This percentage can range from you getting 50%-70% of the list price for your book, with the store getting the other half. They keep the records, and you are responsible for checking in on the status of your books once a month. If they sell out, awesome, they pay out and you bring more. If they haven't sold in the allotted period of time, you're responsible for picking up the extras. Some places give you three months, others give you a year. Keep track of all this in a spreadsheet.
Also offer to do an author signing or talk when presenting your title for consideration. They want to bring people in, so if you can serve as an incentive, go for it. Be friendly and personable - personality matters! Be polite and say thank you, even if they decide not to stock it. You're more likely to sell books online than you are in a bookstore, as a self-published author, so use caution in how many stores to approach. I'm sticking with these two, and maybe one more for now. I might also try a few places in Boston.
And maybe I'll sell more copies next Thursday October 13th at Barrington Books Retold, when I give an author talk on "From Idea to Amazon" - all my mistakes from inception to rejection to eventual publication.
My first author reading was on September 29th, 2016, as part of the Lively Literari Series at the Elephant Room in Cranston. It was probably the most afraid I've ever been since starting this process of publication. I panicked all day. I seriously considered bailing - who would know? Who would care? I was terrified that I would stammer (a problem with me when I get nervous) or sound stupid, or that people would walk out as soon as I started because it was so bad.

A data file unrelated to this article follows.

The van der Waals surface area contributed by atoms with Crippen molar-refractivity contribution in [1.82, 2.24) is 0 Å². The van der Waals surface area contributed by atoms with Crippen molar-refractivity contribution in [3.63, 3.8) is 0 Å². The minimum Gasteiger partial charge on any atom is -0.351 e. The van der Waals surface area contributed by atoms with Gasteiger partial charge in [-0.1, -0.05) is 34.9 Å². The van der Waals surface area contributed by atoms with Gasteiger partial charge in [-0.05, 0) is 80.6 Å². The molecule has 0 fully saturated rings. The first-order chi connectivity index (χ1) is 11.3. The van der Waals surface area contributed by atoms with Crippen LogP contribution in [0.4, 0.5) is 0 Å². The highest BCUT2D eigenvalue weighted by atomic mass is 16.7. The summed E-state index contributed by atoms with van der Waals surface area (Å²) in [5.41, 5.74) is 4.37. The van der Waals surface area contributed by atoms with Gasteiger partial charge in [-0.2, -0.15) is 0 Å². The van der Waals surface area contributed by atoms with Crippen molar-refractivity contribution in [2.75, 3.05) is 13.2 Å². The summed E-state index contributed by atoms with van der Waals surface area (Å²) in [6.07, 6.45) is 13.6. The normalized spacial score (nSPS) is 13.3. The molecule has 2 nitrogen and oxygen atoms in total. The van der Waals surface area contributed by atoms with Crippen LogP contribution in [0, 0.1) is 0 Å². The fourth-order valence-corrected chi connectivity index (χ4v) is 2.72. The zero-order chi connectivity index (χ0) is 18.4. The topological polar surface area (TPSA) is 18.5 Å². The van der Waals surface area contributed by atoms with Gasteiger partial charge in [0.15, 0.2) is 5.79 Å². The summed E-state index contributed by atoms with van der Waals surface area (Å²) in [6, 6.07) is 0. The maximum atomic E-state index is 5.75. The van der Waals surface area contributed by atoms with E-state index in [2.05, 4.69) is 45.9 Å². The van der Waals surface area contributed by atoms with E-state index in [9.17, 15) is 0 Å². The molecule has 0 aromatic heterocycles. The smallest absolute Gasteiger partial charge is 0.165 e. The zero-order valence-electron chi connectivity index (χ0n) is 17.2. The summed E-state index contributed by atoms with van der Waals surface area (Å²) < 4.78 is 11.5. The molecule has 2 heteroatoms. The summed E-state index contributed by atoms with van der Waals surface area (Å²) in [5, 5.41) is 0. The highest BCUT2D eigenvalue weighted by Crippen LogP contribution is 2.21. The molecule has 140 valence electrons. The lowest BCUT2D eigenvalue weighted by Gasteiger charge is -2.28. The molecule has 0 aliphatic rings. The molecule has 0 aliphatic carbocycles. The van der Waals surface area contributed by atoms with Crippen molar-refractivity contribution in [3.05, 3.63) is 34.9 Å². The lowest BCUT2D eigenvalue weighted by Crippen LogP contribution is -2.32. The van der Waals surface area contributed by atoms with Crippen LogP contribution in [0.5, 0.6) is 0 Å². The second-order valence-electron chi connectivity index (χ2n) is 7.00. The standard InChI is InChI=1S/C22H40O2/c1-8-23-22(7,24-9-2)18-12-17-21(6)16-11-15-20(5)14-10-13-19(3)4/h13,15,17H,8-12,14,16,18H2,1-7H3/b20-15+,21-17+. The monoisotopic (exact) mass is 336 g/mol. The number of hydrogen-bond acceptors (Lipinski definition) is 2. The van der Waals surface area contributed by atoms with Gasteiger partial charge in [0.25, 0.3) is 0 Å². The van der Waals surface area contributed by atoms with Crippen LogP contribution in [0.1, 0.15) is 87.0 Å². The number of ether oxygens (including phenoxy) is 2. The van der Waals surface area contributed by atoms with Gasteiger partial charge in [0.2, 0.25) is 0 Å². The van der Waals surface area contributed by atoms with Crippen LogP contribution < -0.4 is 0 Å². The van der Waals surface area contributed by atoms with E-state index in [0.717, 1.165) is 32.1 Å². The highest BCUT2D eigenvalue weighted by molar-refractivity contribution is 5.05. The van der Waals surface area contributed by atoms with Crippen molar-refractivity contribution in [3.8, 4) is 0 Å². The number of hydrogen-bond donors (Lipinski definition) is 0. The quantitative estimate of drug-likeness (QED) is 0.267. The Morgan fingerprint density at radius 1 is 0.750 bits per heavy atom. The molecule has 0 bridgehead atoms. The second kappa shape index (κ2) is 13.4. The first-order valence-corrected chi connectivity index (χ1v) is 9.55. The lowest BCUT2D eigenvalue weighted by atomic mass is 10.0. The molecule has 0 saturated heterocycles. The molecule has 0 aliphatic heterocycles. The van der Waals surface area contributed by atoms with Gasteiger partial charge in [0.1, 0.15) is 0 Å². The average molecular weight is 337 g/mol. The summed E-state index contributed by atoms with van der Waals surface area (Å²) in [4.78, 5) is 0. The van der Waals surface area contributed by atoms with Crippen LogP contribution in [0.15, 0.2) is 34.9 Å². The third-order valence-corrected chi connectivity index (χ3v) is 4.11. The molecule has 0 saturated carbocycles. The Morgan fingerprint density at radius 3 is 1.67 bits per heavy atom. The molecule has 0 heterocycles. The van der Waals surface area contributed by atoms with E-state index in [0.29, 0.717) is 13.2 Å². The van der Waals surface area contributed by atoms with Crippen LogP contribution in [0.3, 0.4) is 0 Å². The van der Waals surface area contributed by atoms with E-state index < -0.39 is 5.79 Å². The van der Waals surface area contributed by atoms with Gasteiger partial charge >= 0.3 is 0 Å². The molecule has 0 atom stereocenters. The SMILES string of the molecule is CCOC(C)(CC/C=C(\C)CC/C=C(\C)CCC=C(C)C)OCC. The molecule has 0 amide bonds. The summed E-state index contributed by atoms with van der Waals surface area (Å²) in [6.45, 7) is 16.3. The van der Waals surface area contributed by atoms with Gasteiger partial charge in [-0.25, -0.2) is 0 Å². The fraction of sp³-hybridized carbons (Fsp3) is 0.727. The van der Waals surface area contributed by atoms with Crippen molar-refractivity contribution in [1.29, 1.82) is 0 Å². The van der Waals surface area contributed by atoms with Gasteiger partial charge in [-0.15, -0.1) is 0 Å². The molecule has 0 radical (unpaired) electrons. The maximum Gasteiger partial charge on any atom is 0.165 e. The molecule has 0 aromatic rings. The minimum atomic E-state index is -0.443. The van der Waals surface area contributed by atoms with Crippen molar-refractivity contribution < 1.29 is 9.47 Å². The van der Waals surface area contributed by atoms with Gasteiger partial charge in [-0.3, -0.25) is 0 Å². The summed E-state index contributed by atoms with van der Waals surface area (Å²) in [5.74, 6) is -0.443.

Well, I did it. To about 10 people, many of which were there as part of the LL event committee, so not too prolific. But I did it, with a handheld microphone: I read 15 minutes of EKO, I only stumbled a few times, and no one threw anything at me.
My tips for others in my precarious position: Practice beforehand. I paced my tiny house and timed myself in reading the first pages of EKO. I noted where I stumbled in pencil, so I knew to expect it. I practiced deep breathing, slowing down my speech, and changing my voice slightly for different characters. I brought books and business cards, in case there was any interest (there wasn't). I wore more deodorant than usual. I told myself it was 15 minutes, and as soon as I was done, I could bolt if I wanted to. I ended up staying an extra hour, listening to other poets. Then I went home, exhausted from adrenaline, and collapsed into bed.
Overdramatic? Maybe not for you, but for someone like me, who struggles mightily with social anxiety (though no one ever can believe I do - I have just learned how to work around it, and fake the confidence) this was a big deal. Hoping that the next reading goes smoother and less sweaty.